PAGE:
Higher-level software is available for NOR devices from many vendors. NAND devices, on the other hand, lack noticeable software support. However, their high capacity, low cost and fast performance make them an ideal candidate for data storage in general, and hard drive emulation (block management) specifically.
A typical flash management software is shown in Figure 2.
Figure 2: Three major blocks required for flash management software.
In Figure 2, the top block (the driver layer) provides block device services to the OS file system. This code must be ported for each new supported OS.
The middle block, called the flash translation layer (FTL) or simply TL, can be referred to as the "brains" of the package, and contains the block device emulation algorithms and the flash management algorithms. It is responsible for translating the file system's sectors into physical flash blocks. While translating the addresses, it transparently handles the wear-leveling process, the bad-block mapping and all related issues (such as folding or garbage collection).
The lowest block is the MTD layer. It provides the basic read/write/erase interface to a NAND-based chip. This unit is controlled by the flash management layer.
Booting from NAND
Since NAND is not a random access device, it has no XIP functionality. However, there is a strong incentive to enable boot from NAND to achieve greater cost savings by enabling the designer to eliminate expensive NOR flash from the platform.
To boot from NAND, the designer must utilize a very small XIP device. This device would contain system initialization code as well as some code used to shadow the main boot code and OS image from the NAND media into the host RAM and execute from there.
This is further complicated by two conflicting requirements: performance and reliability. Copying the boot code and the OS image from NAND to the system RAM is a time-consuming task that affects the boot time of the device. But higher performance cannot be provided at the expense of reliability, since an error in copying boot code from the NAND to the system RAM will very likely make the platform inoperative.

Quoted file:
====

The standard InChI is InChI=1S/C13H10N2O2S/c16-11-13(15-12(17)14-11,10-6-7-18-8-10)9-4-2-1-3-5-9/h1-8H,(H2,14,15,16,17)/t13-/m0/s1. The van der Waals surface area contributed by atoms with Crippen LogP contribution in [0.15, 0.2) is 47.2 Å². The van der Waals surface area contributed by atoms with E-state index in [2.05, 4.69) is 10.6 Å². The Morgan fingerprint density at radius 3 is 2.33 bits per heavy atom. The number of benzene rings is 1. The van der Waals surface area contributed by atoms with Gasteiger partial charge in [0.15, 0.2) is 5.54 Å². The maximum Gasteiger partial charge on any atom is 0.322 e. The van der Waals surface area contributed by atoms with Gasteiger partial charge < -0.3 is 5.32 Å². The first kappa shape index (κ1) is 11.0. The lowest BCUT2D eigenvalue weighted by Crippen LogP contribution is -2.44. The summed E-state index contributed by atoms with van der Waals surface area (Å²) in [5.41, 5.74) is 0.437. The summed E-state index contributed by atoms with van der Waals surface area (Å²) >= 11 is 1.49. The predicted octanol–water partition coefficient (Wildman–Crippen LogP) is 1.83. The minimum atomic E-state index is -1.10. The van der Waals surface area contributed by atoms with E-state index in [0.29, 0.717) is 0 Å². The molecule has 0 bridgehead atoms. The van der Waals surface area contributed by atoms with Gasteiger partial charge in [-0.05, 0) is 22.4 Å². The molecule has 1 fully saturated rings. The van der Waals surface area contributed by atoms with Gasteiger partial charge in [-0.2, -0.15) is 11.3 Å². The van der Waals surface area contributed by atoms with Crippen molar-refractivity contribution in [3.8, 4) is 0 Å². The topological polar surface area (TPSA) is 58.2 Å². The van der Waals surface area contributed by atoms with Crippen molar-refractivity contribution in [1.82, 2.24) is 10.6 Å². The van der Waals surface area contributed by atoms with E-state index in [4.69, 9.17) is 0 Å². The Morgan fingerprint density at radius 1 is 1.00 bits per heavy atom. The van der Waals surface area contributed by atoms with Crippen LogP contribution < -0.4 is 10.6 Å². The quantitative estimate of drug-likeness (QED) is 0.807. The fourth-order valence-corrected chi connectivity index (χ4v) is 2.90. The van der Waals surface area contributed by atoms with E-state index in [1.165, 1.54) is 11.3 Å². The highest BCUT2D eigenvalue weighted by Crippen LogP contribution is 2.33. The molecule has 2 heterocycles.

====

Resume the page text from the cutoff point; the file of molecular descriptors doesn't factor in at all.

On to Part 2
That wraps up Part 1 of our series on NAND flash alternatives. In Part 2, we'll further the discussion by examining the most popular NAND design options that are available in the market along with their merits and challenges.
About the Authors
Arie Tal is a technical support director at M-Systems. Mr. Tal is responsible for recognizing emerging market trends and defining the next generations of DiskOnChip and TrueFFS software features. Arie received a BA in economics from The Technion, and MBA from Haifa University, and an Electronic Engineering degree from Netanya College. He and can be reached at email@example.com.
Ziv Paz is product manager at M-Systems. Ziv received a B.Sc. with honors in Computer and Electrical Engineering from Ben Gurion University, Israel in 1994. He can be reached at firstname.lastname@example.org.